Thursday, March 20, 2014

ICS Operations Insecurity

Yesterday, the mailing list SCADASEC saw the start of a very scary discussion thread with a report from Jake Brodsky, a well-known and respected researcher and commentor on industrial control system security issues. It related to a discovery reported to him by another researcher made while using an unnamed internet search engine (possibly SHODAN, but it could have even been Google). That researcher found an unsecured FTP site that looked like “it was the home office to a small controls firm that does ICS application software programming”.

According to Jake’s report:

“It contained fully licensed copies of various vendor software packages. It had correspondence regarding various ongoing projects with utility plant upgrades. It had application programs. It had drawings. It had spreadsheets of I/O maps and descriptions.”

Now Jake has taken appropriate actions and that FTP site is now ‘secured’ (password protected), but there is no telling who else had seen the information available on the site and now had the keys to be able to execute an effective attack on the utilities that were blueprinted on the site.

To understand why this is such a big and scary issue, you have to understand why this is such a potential escalation of the threat of a successful catastrophic attack on an industrial control system.

Why No Attacks to Date

Readers of this blog have seen me talk about the increasing number of control system vulnerabilities over the last couple of years. With hundreds of thousands of internet facing control systems and hundreds of available control system application vulnerabilities the number of control systems in critical infrastructure that are wide-open for cyber attack is astounding. The only amazing thing is that we haven’t heard about successful attacks on these systems.

There may be a number of reasons for that including the fact that there is no requirement for anyone to report such an attack to the government or the media. In fact there is every incentive for system owners to not publicly report successful attacks or for the government to share information about any attacks reported to them.

Even so, it would be damn near impossible to keep out of the news the fact that a successful attack resulted in a catastrophic incident at a major petrochemical facility, major water treatment plant, gas/fuel pipeline or electrical power generation facility; all of these are high-value targets about which the world quickly hear if successfully and catastrophically attack.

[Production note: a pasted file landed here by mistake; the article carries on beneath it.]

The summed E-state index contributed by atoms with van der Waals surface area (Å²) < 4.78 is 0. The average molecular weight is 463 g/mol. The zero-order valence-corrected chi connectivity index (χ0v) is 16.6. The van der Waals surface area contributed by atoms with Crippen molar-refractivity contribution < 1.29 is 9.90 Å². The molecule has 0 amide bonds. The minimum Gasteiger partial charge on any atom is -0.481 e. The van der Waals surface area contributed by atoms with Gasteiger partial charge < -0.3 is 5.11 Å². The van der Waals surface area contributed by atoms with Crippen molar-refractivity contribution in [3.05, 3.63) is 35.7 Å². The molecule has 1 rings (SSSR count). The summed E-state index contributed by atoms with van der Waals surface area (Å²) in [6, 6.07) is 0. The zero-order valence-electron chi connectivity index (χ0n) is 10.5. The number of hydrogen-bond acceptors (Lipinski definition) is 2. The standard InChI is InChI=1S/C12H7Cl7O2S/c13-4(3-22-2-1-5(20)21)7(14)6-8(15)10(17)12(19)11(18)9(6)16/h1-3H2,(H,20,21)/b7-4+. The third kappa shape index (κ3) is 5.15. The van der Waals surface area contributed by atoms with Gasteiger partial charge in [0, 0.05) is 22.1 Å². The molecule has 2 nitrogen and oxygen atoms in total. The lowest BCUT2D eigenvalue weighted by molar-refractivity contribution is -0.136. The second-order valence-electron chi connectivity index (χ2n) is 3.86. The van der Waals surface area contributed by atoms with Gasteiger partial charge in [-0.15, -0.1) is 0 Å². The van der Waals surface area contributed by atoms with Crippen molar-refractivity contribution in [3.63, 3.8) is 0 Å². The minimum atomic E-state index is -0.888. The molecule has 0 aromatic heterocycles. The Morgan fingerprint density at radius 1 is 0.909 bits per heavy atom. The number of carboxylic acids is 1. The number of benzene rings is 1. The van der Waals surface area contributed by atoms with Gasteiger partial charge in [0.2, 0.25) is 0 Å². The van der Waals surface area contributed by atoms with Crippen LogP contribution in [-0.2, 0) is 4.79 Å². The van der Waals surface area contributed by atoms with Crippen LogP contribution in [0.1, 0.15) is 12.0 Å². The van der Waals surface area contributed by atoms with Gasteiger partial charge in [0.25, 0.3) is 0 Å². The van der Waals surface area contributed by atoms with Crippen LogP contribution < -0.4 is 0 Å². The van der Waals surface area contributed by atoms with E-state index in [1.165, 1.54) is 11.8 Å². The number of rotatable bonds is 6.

Security through Complexity

One of the reasons that we have not heard about a successful, catastrophic attack on control systems is that, even with unauthorized and undetected access to such systems, it is incredibly difficult for an attacker to figure out how to get a control system to do something catastrophically wrong.

First off, most owners of these systems are not criminally negligent or critically stupid. The systems are designed with safety and some minimal level of security in mind. They don’t want their equipment exploding or their expensive chemicals being released into the environment; it is bad for business. So there are at least some rudimentary controls and process systems designed to prevent catastrophic incidents.

But beyond even that there is a much more basic reason why these systems are hard to attack with a catastrophic result. There are no self-destruct switches; there are no buttons marked “Start Plant Conflagration”; there are no controls marked “Blow up Chlorine Tank”. To make a control system do something like this would take the operation of a number of controls (in the proper sequence) while masking the outputs of dozens of sensors over a lengthy period of time so that the system operators don’t notice that something unusual is happening.

Oh, and one other minor thing, each of those controls and sensors have cryptic labels in the control system like MotorS001, or RTDP25, or Valve26K2. Now these labels are not coded as part of the security system for the facility; they are engineering shorthand. They are designed to be small enough that they can be placed on process and engineering drawings and be easily typed into control system programming.

A control system engineer or other process professional can probably only specifically identify a handful of the actual components in their system by just looking at the control label. To identify what specific component is based upon the control system label the engineer relies on a spread sheet that lists all of the inputs and outputs (I/O). That spread sheet would also typically describe what commands are available for that control and what each command would accomplish. Opening Valve26K2 might open an airline that would close a valve on a chlorine transfer line for instance; or it might close an airline that would allow a valve on a chlorine transfer line to close.